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The Problem with Holder's Partial Torture Prosecutor

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President Obama wanted this to be a quiet news week. "I have specific instructions from the President for the press corps -- he wants you to relax and have a good time," spokesman Bill Burton told reporters on Sunday. "Nobody is looking to make any news," he added, referencing the slow vacation schedule at Martha's Vineyard. Back in Washington, however, Attorney General Eric Holder was poised to appoint a prosecutor to investigate alleged torture during the Bush administration.

The Washington Post reports that Holder will appoint prosecutor John Durham to "examine nearly a dozen cases in which CIA interrogators and contractors may have violated anti-torture laws," a possibility that Newsweek first discussed in July. Accounts from both publications, however, predict a very narrow inquiry. The mandate, according to the new Post article, is only "to look at whether there is enough evidence to launch a full-scale criminal investigation of current and former CIA personnel who may have broken the law in their dealings with detainees."

In his official statement, Holder said he felt compelled to respond to a newly completed, internal Justice Department report on "so-called enhanced interrogation techniques" by ordering the review:

I have concluded that the information known to me warrants opening a preliminary review into whether federal laws were violated in connection with the interrogation of specific detainees at overseas locations. The Department regularly uses preliminary reviews to gather information to determine whether there is sufficient predication to warrant a full investigation of a matter. I want to emphasize that neither the opening of a preliminary review nor, if evidence warrants it, the commencement of a full investigation, means that charges will necessarily follow.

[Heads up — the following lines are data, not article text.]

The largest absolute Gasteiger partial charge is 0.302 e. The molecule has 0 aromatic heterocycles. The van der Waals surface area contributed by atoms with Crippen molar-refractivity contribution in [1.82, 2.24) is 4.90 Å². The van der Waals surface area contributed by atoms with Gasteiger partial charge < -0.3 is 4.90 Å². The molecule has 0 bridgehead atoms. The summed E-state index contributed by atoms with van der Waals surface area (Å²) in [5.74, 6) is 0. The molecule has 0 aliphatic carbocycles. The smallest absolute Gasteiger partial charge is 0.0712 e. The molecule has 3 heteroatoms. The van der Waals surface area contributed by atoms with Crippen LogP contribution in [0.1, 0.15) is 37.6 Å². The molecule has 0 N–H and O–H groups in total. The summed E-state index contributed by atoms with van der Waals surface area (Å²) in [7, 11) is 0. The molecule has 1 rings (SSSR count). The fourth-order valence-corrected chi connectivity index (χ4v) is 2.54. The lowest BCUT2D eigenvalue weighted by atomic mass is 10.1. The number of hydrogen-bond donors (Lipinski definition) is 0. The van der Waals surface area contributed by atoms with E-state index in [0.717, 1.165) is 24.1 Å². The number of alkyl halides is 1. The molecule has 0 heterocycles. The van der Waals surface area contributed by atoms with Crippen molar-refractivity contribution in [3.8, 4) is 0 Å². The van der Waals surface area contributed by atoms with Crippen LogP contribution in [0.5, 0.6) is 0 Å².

Several human rights groups immediately said Holder's approach falls fatally short, since it does not address the range of alleged counter-terror abuse and seems to foreclose accountability up the chain of command.

"An examination of a dozen cases will not bring the full scope of U.S. policies to light," said Virginia Sloan, president of the Constitution Project, in response to Monday's news. "A bipartisan commission is still needed to provide a comprehensive understanding of past deviations from the rule of law."

The Center for Constitutional Rights (CCR), which filed the first habeas cases for Guantanamo detainees, criticized the new inquiry's presumed targets. "Responsibility for the torture program cannot be laid at the feet of a few low-level operatives," read the Center's official statement on Monday. "Some agents in the field may have gone further than the limits so ghoulishly laid out by the lawyers who twisted the law to create legal cover for the program, but it is the lawyers and the officials who oversaw and approved the program who must be investigated." (Disclosure: I once worked at CCR.)

The ACLU, which successfully sued for the release of several torture-related documents, also offered a mixed assessment of the decision. "While this is a welcome first step, we are disappointed that Attorney General Holder still appears unwilling to conduct a full investigation and to prosecute any crimes that are uncovered," said executive director Anthony D. Romero. "A preliminary investigation absent a commitment to prosecute violations of the law is simply anemic. How much evidence of wrongdoing and violations of law is necessary before the attorney general commits to launching a full investigation?," he added.

MoveOn.org, which had joined efforts by netroots activists and progressive bloggers calling on Obama to appoint a special prosecutor with a wide latitude to investigate torture, said on Monday that while it "applaud[ed]" Holder's move, it was not enough. "The Department of Justice must not only investigate the CIA, but also those who ordered, approved and sanctioned the torture," said Justin Ruben, the group's Executive Director. "We need to make sure those all the way up the chain of command are held responsible for their actions."

It is hard to reach any concrete conclusions based on Holder's short statement. It is possible, for example, that a narrow "preliminary review" could still open the door to confronting the possibility of holding lawyers and policymakers accountable for knowingly constructing an illegal torture regime. However, if this inquiry is limited to a few contractors and junior personnel, it runs the risk of repeating the mistakes of Abu Ghraib, when the U.S. government blamed its policies on a few "bad apples" and further undermined the rule of law with selective prosecution.

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Ari Melber writes for The Nation, where this piece first appeared.

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